Result: England won 3-0
Ashes to ashes, urine to dust. That was England’s motto by the end of the Investic Ashes 2013 at the Kennington Oval in London- a series they dominated to extend their unbeaten test streak to 13.
A recap of the five tests will show that Australia did have their moments, but fell prey to the truly big moments, the pressure points- an area that was once their strength and source of their ruthlessness for over a decade.
Trent Bridge, Nottingham
Result: England won by 14 runs
This was the test that could have defined the summer. The Australian test team, already under heavy scrutiny, almost shocked the world with a brazen display of guts and relentlessness. It was Ashton Agar who announced himself on the big stage with a blazing 98, and his team derived great inspiration from his first innings assault. They came within 14 runs of an unlikely victory, after scaring the hell out of an England side that couldn’t buy the final wicket in both innings, until Brad Haddin nicked one behind to end the contest. It was a match that could have been the beginning of an Ashes for the ages- where England would have to come back in the next test. But as luck would have it, that was never to be. From here on, Australia had exhausted all their fighting qualities in 5 days. This was also the storm before the storm as far as the highly controversial DRS was concerned.
Result: England won by 347 runs
As was expected, Australia rolled over and played dead for 4 days. Their batting was such a disastrous display of atrocious shots and bad temperament, that Warner- a villain only a month ago- was fast tracked from ‘A’ cricket in South Africa for desperate measures. Joe Root’s tremendous second innings 180 along with Bell’s continuing silken form proved to be too much for the Aussies- who folded for 128 in the first innings, after which there was no turning back.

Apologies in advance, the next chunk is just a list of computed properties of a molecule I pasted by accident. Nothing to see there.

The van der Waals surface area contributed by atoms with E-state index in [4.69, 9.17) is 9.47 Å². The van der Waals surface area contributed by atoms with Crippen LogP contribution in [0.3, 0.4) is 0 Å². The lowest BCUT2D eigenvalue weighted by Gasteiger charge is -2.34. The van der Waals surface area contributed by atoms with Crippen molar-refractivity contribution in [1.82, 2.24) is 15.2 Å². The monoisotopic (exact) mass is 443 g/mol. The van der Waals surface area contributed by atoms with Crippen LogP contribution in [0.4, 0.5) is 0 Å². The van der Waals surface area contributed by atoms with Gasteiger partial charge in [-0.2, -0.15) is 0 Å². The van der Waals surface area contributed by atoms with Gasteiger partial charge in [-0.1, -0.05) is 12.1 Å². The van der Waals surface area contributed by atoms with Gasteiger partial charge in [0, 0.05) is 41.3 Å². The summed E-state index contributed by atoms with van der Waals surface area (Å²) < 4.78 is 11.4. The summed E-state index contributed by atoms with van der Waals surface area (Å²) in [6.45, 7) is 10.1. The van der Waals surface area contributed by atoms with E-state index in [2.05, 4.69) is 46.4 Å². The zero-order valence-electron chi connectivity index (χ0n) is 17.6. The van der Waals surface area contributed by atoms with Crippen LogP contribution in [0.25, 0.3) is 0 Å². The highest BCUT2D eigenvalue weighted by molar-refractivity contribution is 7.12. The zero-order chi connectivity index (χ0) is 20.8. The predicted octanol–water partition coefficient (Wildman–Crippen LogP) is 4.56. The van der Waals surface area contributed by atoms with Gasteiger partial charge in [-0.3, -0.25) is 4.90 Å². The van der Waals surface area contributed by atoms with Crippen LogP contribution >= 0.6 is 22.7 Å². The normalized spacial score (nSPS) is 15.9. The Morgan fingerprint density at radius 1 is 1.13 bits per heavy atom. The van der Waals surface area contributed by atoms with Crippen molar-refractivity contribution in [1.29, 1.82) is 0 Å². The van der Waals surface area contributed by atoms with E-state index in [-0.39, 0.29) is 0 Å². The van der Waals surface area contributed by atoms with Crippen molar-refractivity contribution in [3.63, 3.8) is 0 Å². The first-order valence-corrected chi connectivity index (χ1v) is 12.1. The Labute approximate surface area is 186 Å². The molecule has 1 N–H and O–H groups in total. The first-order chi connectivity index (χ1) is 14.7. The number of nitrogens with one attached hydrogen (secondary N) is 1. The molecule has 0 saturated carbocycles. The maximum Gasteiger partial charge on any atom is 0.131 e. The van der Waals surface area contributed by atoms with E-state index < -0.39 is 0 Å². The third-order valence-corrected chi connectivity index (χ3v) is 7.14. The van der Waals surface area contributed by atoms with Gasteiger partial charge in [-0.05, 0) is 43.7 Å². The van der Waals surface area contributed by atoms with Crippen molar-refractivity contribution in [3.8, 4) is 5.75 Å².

Old Trafford, Manchester
Result: Match drawn
Finally, Michael Clarke rose to show his baffled batting order a path ahead. Starc was back in the team after shockingly being dropped for the second test- team selection being another grey area that defied logic- and Australia compiled a healthy first innings 527. This was their chance. After yet another Trott failure, a KP special lit up the ground to rescue England and avoid the follow-on to 368. A quick 172 in the second innings and the stage was set for a pulsating chase on the fifth day for a defensive English team. Unfortunately for Clarke and his men, rain saved the blushes and the series for England- a cruel twist of fate that denied Australia their first victory in 7 tests after having England on the mat with 3 early wickets.
Result: England won by 74 runs
This was a match Australia should have won, unlike the first test- where they ALMOST extracted victory from the jaws of certain defeat atleast twice. They may have felt hard done by in the third test, and it showed, with their spirit collapsing faster than the West Indian middle order while chasing a very gettable 299 in the fourth innings. It must have hurt more after an opening stand of 109 between Warner and Rogers, especially after matching England blow to blow in the first innings and most of the second. The obituary was on the board, and Clarke was left speechless by his batters once again.
Kennington Oval, London
Result: Match Drawn
A spectacular draw for the ages. Rain and bad light had forced the players to make a game out of it- and Clarke took the lead with a bold final day declaration to give England a tough 227 to score in the final 45 overs of the day. To everyone’s shock, England went for it- thanks to KP’s outrageous innings- and Clarke was spared the most embarrassing defeat of his career in the end by the umpires and the stubborn rules of the ICC handbook. The crowd were denied a grandstand finish after a frustrating test match- a game where Watson came to the party too late- with England almost pulling off a coup with 22 to get in the last 5 overs. They demonstrated why they were a better team by the end, reducing Clarke to pleads and time wasting tactics towards the end.
The series was to remain 3-0, that could have easily been 2-2 or 4-0 too. In the end, it was a fair result.